DoorDash as a Career?

When I was brand new, and since I have a good full-time job, I would have said no. But I’ve changed my mind…for certain circumstances. 

Not everyone had a marketable degree. Not everyone has a skill or trade. Then some people have life circumstances, such as being a single mom. Others may have certain health conditions that make it difficult to find full-time work. 

There are a lot of people out there trapped into low-paying jobs with no benefits and terrible schedules. For those people, I’m an advocate.

Look at a $10/hr job, 40 hours a week with no or very poor benefits. That’s about $350 after taxes.

If you’re in a very busy area, you can make $17/hr with DoorDash. You might be able to make more, and you can definitely make more if you learn how to work multiple apps at the same time.

Let’s look at the $17/hr. For 40 hours. That’s $680 a week gross. Assume a $1 per mile which is 680 miles and assume 25 miles per gallon. That’s 27 gallons. You’ll have to do your own math on gas, but it’s cheap here, so that would be around $70. (Obviously do different math if your car gets better mileage. Mine gets 28 city.)

So you’re left with $610, then it becomes hard to recommend how much to save out for taxes since everyone’s situation is different. If you save out 20%, you’re left with $488.

$488 beats $350 but that’s not the entire point. It’s flexible, no horrible bosses, no inflexible schedules, and you have the ability to work more than 40 hours a week and choose the times.

Another point is people who just want to work….a lot. They have no time restrictions, no kids, and they just want money. For that person trapped in a 40 hour a week $10/hr job, going full-time as a driver blows it away. Most full-time jobs don’t offer overtime.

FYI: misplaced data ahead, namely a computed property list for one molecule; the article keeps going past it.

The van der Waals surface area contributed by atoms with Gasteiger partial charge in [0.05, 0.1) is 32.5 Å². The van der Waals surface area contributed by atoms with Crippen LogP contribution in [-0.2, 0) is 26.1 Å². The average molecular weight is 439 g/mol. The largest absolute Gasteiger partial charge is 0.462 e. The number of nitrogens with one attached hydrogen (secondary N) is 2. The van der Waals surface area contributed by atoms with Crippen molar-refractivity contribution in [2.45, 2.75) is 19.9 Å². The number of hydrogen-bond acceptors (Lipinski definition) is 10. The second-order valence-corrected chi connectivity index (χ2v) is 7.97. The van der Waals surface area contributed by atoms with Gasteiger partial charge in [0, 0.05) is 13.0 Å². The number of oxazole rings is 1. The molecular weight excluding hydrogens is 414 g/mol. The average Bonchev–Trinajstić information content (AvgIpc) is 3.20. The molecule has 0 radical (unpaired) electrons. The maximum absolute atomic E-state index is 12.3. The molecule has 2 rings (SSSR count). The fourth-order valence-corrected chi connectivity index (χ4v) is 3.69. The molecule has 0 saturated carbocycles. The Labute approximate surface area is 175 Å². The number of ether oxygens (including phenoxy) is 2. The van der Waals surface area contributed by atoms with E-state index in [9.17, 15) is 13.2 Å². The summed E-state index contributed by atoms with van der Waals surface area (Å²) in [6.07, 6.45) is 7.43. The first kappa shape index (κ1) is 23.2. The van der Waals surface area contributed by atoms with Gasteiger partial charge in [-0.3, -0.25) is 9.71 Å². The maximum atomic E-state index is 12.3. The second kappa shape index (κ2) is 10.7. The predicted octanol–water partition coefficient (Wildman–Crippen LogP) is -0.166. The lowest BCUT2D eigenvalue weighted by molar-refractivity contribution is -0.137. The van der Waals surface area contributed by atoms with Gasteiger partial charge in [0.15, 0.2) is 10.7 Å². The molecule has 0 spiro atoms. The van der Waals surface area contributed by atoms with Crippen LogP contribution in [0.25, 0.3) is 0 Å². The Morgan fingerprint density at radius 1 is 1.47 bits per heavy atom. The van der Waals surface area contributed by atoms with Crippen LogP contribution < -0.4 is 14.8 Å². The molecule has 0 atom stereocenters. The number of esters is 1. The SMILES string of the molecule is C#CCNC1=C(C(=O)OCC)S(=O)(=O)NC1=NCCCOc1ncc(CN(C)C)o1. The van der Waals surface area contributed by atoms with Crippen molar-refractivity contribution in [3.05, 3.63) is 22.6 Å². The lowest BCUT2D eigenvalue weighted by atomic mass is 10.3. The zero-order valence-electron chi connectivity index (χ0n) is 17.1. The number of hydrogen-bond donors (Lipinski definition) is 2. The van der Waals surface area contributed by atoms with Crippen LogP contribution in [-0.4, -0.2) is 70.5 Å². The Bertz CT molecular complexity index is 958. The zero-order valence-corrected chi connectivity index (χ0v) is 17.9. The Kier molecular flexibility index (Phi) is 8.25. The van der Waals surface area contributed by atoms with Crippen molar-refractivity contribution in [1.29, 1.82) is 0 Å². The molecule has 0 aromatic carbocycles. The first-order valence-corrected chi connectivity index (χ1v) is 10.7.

Now you’re talking 60 hours a week at $17/hr with a $1,020/wk gross pay. I do know some drivers working multiple apps earning more than $1,000 a week consistently. You’ll take home around $700 a week after taxes. (Again, your taxes may not be 20%. They may be much lower depending on your situation.) 

With all of that said, it’s still hard to call this a career. Things change quickly in this industry such as the rates of pay and going from busy to slow to busy. Overall, with everything being equal, I’d still recommend a salaried or hourly position and just use delivery as a side-gig.

B it’s not so insane to think about this as a career since independent truckers have been doing it for years. They have to contract their services, then pay for their own truck, fuel and maintenance. The average independent trucker earns $50,000 after expenses. 

Some things to consider:

Do you have a reliable car that gets good gas mileage? 

Have you added the extra cost for either a commercial insurance policy or one that covers using your vehicle for business use? 

Are you thinking about giving up a job with intangible, yet valuable benefits such as vacation, sick time and medical insurance? 

Think about what would happen if your car died (as in, need to replace it.) Would that be easy, or impossible? If you only have one car, I’d recommended getting a “beater.” Just any piece of junk that runs – spend $1,000. If your car dies and it takes days to fix it, at least you won’t miss a beat. The other option would be to rent a car. 

And a tip: If you’re going to make driving your full-time job, get with every gig company; GrubHub, Postmates, Uber Eats, Amazon Flex, Instacart, Roadie….In times when one is slow, you have a lot of other options. 

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